The real problem may be that companies have a roving eye: they’re always more interested in the customers they don’t have. So they pour money into sales and marketing to lure new customers while giving their existing ones short shrift, in an effort to minimize costs and maximize revenue. The consultant Lior Arussy calls this the “efficient relationship paradox”: it’s only once you’ve actually become a customer that companies put efficiency ahead of attention, with the result that a company’s current customers are often the ones who experience its worst service. Economically, this makes little sense; it’s more expensive to acquire a new customer than to hold on to an old one, and, these days, annoyed customers are quick to take their business elsewhere. But, because most companies are set up to focus on the first sale rather than on all the ones that might follow, they end up devoting all their energies to courting us, promising wonderful products and excellent service. Then, once they’ve got us, their attention wanders—and Dave Carroll’s guitar gets tossed across the tarmac.
James Surowiecki is the author of the influential book, The Wisdom Of Crowds (one of the books I have presented at the First Friday Book Synopsis), and a regular columnist for The New Yorker. He is an astute observer of the trends and changes in our culture. Here’s his latest.
In a big-picture scheme of things, we have two groups that are healthy, and one that is in real trouble. The two healthy groups are the “very best,” and the “good enough.” It is the “middle” that is in real danger. This is the premise behind his article SOFT IN THE MIDDLE. Here’s part of his opening paragraph:
Starting at five hundred dollars, the iPad is significantly more expensive than its competitors. But Apple’s assumption is that, if the iPad is also significantly better, people will happily shell out for it (as they already do for iPods, iPhones, and Macs). That’s why when Steve Jobs first introduced the iPad he said that, if a product wasn’t “far better” than what was already out there, it had “no reason for being.
At the other end of the spectrum is the “good enough — adequate.” Here’s a paragraph about this group:
On the contrary, companies like Ikea, H. & M., and the makers of the Flip video camera are flourishing not by selling products or services that are “far better” than anyone else’s but by selling things that aren’t bad and cost a lot less. These products are much better than the cheap stuff you used to buy at Woolworth, and they tend to be appealingly styled, but, unlike Apple, the companies aren’t trying to build the best mousetrap out there. Instead, they’re engaged in what Wired recently christened the “good-enough revolution.” For them, the key to success isn’t excellence. It’s well-priced adequacy.
And though these two examples are about different ends of the consumer world, they have something in common:
These two strategies may look completely different, but they have one crucial thing in common: they don’t target the amorphous blob of consumers who make up the middle of the market.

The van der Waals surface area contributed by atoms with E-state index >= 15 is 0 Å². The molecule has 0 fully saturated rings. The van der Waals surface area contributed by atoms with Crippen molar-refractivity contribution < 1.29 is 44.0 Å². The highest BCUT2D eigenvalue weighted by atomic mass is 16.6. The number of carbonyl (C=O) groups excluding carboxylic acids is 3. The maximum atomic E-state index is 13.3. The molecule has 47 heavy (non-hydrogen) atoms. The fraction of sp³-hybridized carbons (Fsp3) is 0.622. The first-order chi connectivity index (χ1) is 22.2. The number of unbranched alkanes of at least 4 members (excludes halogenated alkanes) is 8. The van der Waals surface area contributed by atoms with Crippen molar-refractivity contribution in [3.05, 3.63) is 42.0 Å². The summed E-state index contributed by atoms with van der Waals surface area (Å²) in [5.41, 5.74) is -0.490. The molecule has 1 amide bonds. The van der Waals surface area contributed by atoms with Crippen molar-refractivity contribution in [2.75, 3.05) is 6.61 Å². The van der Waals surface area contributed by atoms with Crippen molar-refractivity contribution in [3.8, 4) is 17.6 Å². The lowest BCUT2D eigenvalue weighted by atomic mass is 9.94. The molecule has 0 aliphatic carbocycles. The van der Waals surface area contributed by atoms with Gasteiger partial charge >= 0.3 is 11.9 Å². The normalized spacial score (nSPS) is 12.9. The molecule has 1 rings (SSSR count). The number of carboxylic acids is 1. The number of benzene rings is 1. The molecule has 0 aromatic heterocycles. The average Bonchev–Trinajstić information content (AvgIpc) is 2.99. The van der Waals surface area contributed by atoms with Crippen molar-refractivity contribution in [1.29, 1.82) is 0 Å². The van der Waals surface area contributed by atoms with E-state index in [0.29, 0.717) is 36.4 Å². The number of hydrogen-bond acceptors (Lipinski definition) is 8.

Surowiecki concludes with this:
According to one estimate, Nokia has nearly twenty times Apple’s market share, but the iPhone alone makes almost as much money as all Nokia’s phones combined. But making money by selling moderately good products that are moderately expensive isn’t going to get any easier, which suggests a slight rewrite of the old Highland ballad. You take the high road, and I’ll take the low road, and we’ll both be in Scotland afore the guy in the middle.
Here’s my take. A while back, I read (and presented) the Robert Bloom book, The Inside Advantage. In it, he spoke of the importance of these two questions
• Who is my core customer?
• What is my uncommon offering?
From the Surowiecki article, we learn that it may be much easier to answer these questions for the upper and the lower end of markets, and a whole lot harder to target the “amorphous middle.”
In all communities, including those that have developed online, some members seem to be more involved, articulate, and productive than others. They wield a disproportionate influence if only because they have more to say and the means by which to say it. In other words, they control their community’s equivalent of a conch shell.
Consider this brief excerpt from James Surowiecki’s The Wisdom of Crowds:
“Talkativeness may seem like an add thing to worry about, but in fact talkativeness has a major impact on the kinds of decisions small groups reach. If you talk a lot in a group, people will tend to think of you as influential almost by default. Talkative people are not necessarily well liked by other members of the group, but they are listened to. And talkativeness feeds on itself. Studies of group dynamics almost always show that the more someone talks, the more he is talked to by others in the group. So people at the center of the group tend to be more important over the course of the discussion. In a market or even a democracy, champions are far less important because of the sheer number of potential decision makers. But in a small group, having a strong advocate for an idea, no matter how good it is, is essential.”
The contest was to help with the most basic of promises of Netflix: “If you like this movie, we’ll help you find the next movie you will like – even though you had no idea you would like it.” From the NY Times article: The payoff for Netflix? “Accurately predicting the movies Netflix members will love is a key component of our service,” explained Neil Hunt, chief product officer. The prize went to a seven-person winning team of statisticians, machine-learning experts and computer engineers from the United States, Austria, Canada and Israel, called BellKor’s Pragmatic Chaos.